Taliban jihadists replaced their Islamic State (ISIS/ISIL) counterparts as the world’s chief perpetrators of terrorist attacks last year, with 1,093 individual attacks, according to the U.S. Department of State’s Country Reports on Terrorism 2015.
However, ISIS’s 931 terrorist attacks in 2015 were reportedly much deadlier than those carried out by the Taliban, resulting in 6,050 deaths compared to the 4,512 fatalities linked to the Taliban, notes the State Department’s annual reports, a congressionally mandated analytical and statistical review of global terrorism.
ISIS replaced the Nigeria-based Boko Haram as the terrorist group responsible for the most fatalities in 2015. Boko Haram was responsible for 491 terrorist attacks last year resulting in 5,450 deaths. Boko Haram is treated as a separate terrorist group as its logistics are independent of ISIS, despite the group pledging allegiance to Islamic State caliph Abu Bakr al-Baghdadi last year.
In 2015, ISIS was also responsible for causing more injuries (6,010) and taking more hostages (4,759) than any other terrorist group.
On Sunday, three Taliban jihadists attacked an Afghan court, killing seven people including “a number of prosecutors and judges,” the terrorist group announced, according to CNN.
“The attack triggered a shootout with Afghan security forces that lasted 1 1/2 hours,” adds the news network. “At least 23 people were wounded.”
The Taliban has stepped up an increasingly violent insurgency since President Obama and NATO ended their combat mission in Afghanistan in December 2014. Afghan civilians and security forces have since suffered a record number of casualties at the hands of the terrorist group.
Five terrorist groups were identified by the State Department as being responsible for the most terrorist attacks in 2015: the Taliban (1,093); ISIS (931); Boko Haram (491); the Communist Party of India-Maoist (343); and the Kurdistan Workers’ Party, PKK, (238).
“A total of 270 groups and organizations were identified as perpetrators of terrorist attacks, including 78 organizations that had not previously been identified as perpetrators in the Global Terrorism Database,” reports the State Department. “The number of newly identified perpetrator organizations declined in 2015 from more than 100 in 2014.”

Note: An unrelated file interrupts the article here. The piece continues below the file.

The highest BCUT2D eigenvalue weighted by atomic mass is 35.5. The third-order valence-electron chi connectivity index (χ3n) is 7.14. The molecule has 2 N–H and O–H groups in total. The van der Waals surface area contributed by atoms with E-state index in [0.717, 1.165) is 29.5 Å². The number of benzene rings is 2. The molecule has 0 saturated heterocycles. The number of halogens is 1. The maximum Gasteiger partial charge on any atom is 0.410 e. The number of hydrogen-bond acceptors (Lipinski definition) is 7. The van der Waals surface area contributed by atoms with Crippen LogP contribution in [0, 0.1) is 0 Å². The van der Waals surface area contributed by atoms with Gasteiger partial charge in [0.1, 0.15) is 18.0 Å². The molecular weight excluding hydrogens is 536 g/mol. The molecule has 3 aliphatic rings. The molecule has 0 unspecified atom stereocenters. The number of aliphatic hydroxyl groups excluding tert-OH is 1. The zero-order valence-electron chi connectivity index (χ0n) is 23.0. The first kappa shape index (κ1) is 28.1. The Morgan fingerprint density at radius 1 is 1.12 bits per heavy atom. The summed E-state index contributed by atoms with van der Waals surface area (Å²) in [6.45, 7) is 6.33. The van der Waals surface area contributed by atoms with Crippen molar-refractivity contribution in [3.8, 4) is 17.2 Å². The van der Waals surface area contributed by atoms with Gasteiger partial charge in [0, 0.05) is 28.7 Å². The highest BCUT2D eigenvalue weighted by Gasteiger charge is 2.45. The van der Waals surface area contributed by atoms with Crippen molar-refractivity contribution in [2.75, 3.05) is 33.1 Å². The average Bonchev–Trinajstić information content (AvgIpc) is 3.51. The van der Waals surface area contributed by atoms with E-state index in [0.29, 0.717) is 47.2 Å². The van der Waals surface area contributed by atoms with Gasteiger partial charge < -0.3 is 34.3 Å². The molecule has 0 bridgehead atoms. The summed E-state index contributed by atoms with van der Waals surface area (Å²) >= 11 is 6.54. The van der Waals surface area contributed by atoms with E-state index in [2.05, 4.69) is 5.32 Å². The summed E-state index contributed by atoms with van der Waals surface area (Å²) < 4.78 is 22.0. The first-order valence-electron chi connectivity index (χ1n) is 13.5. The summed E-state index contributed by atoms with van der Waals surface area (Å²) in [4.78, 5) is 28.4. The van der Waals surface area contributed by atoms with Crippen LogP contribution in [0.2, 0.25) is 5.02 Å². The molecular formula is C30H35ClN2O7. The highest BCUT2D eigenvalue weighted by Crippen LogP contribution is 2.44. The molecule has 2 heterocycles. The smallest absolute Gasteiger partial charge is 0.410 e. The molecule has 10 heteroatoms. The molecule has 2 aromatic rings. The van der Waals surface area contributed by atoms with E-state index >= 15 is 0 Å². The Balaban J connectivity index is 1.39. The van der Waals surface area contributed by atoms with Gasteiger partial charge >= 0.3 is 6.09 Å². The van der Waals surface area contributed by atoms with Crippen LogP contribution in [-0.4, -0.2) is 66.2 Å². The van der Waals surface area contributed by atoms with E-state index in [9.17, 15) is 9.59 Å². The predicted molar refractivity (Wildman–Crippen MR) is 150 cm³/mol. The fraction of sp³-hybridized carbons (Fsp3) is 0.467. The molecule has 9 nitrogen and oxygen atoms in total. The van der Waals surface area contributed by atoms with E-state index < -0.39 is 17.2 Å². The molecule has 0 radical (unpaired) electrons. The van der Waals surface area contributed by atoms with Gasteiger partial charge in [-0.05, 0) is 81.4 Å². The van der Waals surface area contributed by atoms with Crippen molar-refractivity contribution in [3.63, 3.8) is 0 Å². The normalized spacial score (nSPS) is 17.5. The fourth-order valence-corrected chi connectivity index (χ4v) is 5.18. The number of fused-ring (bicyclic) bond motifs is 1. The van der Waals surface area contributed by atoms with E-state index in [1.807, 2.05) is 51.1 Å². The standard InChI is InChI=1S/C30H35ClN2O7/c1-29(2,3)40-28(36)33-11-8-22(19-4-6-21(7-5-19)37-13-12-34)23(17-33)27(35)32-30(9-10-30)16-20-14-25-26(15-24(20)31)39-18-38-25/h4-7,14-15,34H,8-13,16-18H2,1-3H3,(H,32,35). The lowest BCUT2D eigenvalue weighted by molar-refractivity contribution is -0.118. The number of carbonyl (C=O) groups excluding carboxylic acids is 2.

“The biggest surprise was the removal of the Somali group al-Shabaab from the top-five list of perpetrators, that outfit having been responsible for the third-most attacks in 2014,” notes The Atlantic magazine. “The new addition to the 2015 list was the Kurdistan Workers’ Party (PKK), which has re-committed to the use of political violence in a significant way, increasing the number of attacks from 47 to 38 and noncombatants killed from 12 to 287.”
Iraq was the location of the highest numbers of total attacks, deaths, and people injured and kidnapped.
Overall, “the number of attacks in which victims were kidnapped or taken hostage declined in 2015; however, the number of kidnapping victims and hostages increased,” notes the Department of State (DOS) assessment. “This was primarily due to an increase in the number of attacks involving exceptionally large numbers of victims.”
The total number of terrorist attacks across the globe last year dropped by 13 percent, from 13,482 in 2014 to 11,774, and total fatalities by 14 percent, from 32,763 to 28,328.
“This was largely due to fewer attacks and deaths in Iraq, Pakistan, and Nigeria. This represents the first decline in total terrorist attacks and deaths worldwide since 2012,” notes DOS evaluation, adding, “In several countries, including Afghanistan, Bangladesh, Egypt, the Philippines, Syria, and Turkey, terrorist attacks and total deaths increased in 2015.”
There was also a slight decrease in the number of countries where terrorist attacks took place, from 95 in 2014 to 92 last year.
“Although terrorist attacks took place in 92 countries in 2015, they were heavily concentrated geographically,” declares DOS. “More than 55% of all attacks took place in five countries (Iraq, Afghanistan, Pakistan, India, and Nigeria), and 74% of all deaths due to terrorist attacks took place in five countries (Iraq, Afghanistan, Nigeria, Syria, and Pakistan).”
“Of the 28,328 people killed in terrorist attacks in 2015, 6,924 (24%) were perpetrators of terrorist attacks,” it adds. “Perpetrators were killed intentionally in suicide attacks, accidentally while attempting to carry out attacks, or by security forces or victims responding to attacks. This is an 11% increase in the number of perpetrator deaths, compared to 2014.”